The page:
Anne Rice has just released her first werewolf novel, THE WOLF GIFT. The protagonist, Reuben, at first looks like a typical movie werewolf. In fact, the text makes explicit comparisons to the Lon Chaney film. Reuben gets transformed by a bite, and he looks like a bipedal beast man, not a wolf. He thinks of himself as the Man Wolf, which is what the media call him. The first transformations come over him involuntarily; he gradually develops some control. Since the author is Anne Rice, naturally the apparent movie-pastiche simplicity of the premise soon grows more complicated.
Reuben is a difficult character for me to identify with. Although working as a reporter in San Francisco, he’s so independently rich (family money) that he can consider buying a five-million-dollar mansion on a whim. He’s repeatedly described as “beautiful,” of which he’s fully aware (though, to be fair, not conceited about his attractiveness). He cheats on his fiancee, twice, with women he has just met—though the narrative does make the second lapse understandable, since he’s in beast form at the time. Nevertheless, the plot premise and the metaphysical and spiritual threads woven into the story kept me interested in Reuben’s plight.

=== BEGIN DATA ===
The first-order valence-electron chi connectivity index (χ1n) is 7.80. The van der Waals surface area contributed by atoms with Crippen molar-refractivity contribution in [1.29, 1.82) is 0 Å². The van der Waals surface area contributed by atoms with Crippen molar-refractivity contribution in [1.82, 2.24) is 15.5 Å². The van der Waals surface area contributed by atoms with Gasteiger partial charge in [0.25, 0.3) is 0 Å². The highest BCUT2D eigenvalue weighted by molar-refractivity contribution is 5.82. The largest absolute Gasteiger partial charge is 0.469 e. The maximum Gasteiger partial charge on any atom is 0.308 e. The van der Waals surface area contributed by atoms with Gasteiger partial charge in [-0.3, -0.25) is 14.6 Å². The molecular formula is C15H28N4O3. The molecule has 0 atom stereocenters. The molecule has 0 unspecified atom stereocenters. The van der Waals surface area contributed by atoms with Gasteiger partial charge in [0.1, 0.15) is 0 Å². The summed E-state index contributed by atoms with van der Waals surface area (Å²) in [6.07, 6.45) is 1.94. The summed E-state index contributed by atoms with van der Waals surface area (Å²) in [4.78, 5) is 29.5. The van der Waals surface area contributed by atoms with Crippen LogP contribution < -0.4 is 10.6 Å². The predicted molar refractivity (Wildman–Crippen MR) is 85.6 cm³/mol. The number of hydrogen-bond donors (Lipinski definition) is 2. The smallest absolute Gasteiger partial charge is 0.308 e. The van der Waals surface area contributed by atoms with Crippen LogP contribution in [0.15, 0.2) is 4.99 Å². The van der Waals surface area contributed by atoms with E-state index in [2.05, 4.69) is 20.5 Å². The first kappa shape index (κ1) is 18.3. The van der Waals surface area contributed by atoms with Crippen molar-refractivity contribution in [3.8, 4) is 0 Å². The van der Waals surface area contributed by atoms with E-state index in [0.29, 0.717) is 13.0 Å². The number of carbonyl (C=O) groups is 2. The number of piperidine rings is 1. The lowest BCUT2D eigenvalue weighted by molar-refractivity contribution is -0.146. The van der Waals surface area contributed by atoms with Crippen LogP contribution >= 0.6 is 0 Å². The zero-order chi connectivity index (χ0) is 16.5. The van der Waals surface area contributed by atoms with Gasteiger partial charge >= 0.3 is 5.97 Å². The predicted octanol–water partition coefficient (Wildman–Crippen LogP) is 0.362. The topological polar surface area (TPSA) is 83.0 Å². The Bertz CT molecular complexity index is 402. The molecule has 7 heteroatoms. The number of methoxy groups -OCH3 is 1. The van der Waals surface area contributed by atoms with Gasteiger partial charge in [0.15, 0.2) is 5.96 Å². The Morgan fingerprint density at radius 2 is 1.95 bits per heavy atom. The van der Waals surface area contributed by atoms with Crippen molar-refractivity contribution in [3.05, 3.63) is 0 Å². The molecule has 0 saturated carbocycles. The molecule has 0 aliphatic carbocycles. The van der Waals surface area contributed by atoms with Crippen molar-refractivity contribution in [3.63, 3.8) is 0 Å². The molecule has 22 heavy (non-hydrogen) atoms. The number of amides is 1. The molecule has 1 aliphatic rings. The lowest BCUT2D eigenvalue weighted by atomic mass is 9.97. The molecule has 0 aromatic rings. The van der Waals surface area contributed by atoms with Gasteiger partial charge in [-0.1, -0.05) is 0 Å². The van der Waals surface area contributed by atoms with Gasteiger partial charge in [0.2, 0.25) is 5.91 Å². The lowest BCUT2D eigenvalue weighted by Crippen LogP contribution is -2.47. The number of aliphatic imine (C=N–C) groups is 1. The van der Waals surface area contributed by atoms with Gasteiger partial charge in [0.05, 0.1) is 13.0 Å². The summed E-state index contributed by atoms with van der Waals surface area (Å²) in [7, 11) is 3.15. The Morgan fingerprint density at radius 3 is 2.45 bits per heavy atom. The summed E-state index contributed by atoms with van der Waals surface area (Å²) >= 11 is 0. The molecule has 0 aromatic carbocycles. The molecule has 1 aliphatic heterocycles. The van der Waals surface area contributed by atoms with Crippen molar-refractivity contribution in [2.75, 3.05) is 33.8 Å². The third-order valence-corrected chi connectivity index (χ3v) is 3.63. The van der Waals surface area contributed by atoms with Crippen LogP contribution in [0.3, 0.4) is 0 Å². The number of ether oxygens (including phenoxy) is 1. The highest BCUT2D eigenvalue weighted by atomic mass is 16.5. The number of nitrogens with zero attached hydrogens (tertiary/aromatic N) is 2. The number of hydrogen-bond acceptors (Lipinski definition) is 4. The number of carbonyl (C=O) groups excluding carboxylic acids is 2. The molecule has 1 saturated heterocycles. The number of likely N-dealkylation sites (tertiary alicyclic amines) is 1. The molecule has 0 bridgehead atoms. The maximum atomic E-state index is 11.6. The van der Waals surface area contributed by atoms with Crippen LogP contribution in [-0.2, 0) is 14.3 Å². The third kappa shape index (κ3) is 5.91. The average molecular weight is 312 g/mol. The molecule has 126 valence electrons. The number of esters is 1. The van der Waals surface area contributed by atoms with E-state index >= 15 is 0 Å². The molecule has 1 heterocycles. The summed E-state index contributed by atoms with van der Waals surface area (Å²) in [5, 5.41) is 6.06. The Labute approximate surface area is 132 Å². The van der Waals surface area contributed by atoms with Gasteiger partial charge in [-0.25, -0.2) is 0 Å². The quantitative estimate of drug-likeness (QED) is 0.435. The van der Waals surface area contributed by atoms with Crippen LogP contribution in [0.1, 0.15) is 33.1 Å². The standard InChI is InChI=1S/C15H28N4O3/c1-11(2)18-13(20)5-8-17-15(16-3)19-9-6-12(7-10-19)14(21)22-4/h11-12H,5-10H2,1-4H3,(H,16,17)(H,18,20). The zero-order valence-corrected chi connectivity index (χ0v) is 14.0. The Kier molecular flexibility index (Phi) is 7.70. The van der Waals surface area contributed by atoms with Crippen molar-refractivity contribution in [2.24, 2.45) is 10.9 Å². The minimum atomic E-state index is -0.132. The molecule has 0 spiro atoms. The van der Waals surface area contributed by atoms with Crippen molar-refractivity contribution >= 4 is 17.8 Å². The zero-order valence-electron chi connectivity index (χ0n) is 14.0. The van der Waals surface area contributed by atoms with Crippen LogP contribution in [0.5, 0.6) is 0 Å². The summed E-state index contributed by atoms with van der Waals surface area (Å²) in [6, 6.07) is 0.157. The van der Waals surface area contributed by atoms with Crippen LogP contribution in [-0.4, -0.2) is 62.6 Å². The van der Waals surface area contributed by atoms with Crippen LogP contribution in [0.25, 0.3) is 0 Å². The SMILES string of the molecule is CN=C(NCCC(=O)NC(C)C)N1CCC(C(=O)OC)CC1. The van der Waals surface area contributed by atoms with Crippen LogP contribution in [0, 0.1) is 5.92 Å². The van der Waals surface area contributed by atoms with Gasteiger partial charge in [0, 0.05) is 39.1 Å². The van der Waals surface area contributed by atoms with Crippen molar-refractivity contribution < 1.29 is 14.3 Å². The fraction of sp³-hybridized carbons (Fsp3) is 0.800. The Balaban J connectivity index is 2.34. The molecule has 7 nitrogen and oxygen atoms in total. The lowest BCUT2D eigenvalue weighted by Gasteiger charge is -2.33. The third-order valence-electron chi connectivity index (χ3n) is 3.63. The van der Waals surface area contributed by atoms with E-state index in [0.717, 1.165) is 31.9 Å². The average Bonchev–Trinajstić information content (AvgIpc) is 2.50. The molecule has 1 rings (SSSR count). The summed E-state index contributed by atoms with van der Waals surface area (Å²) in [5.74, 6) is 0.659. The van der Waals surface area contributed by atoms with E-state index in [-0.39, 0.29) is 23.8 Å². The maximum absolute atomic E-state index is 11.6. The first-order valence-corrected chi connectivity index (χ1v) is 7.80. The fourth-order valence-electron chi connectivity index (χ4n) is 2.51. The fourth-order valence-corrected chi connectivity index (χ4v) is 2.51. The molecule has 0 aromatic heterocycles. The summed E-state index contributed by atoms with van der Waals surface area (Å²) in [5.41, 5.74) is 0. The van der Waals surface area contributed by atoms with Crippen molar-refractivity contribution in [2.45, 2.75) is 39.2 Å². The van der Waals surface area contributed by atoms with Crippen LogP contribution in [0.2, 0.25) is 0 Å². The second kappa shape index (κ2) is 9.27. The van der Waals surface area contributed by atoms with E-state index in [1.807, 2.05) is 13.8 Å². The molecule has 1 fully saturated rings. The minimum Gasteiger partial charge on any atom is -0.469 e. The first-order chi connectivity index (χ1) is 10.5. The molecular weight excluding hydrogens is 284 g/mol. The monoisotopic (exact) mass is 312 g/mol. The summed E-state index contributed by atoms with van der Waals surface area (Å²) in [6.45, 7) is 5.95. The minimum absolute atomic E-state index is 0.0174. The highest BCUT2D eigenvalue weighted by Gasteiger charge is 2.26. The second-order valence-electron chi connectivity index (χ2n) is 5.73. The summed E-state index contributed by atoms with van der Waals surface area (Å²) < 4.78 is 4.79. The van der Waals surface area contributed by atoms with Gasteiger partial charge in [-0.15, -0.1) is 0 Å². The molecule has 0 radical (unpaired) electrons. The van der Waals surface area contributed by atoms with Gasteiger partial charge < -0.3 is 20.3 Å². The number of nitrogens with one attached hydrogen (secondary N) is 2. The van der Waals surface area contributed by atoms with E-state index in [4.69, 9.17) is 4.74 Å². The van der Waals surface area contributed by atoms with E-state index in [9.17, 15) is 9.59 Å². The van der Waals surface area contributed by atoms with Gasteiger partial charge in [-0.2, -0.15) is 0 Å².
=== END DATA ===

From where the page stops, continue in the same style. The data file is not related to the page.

Whether the word “gift” is meant ironically remains in question for most of the book. Would you think of the power to become a beast—if you could control it somewhat—as a gift or a curse? In the terms of Rice’s story, the transformation has many pluses: Reuben heals supernaturally fast. He has preternatural sensory perception. He’s super-strong. Even in human form, he keeps his enhanced senses. His kind, the “Morphenkind,” can be killed only by decapitation or equally drastic means. Eventually he discovers he has acquired a lifespan of centuries (an odd detail that makes a werewolf almost equivalent to a vampire with flesh-craving instead of blood-craving, but lots of contemporary fictional lycanthropes seem to share that trait of near-immortality).
On the minus side, resisting the change remains hard. Still harder is fighting the Morphengift’s compulsion to destroy evil. Reuben’s change includes the ability to sense, almost to smell, people’s evil intentions. When a person about to commit a vile deed comes within Reuben’s range, the beast is irresistibly compelled to slay and devour the evildoer. By saving victims of muggers and rapists, he becomes famed as a mysterious superhero. On the other hand, of course, he is wanted by the law and in danger of being either jailed, killed, or locked in a research lab.
So—gift or curse? Would you want this power? If not, under what conditions, if any, would you want the “gift” of animal transformation?
Personally, I wouldn’t mind being able to turn into a cat. An occasional interlude of having to do nothing but eat, sleep, and get petted sounds good to me.
Margaret L. Carter
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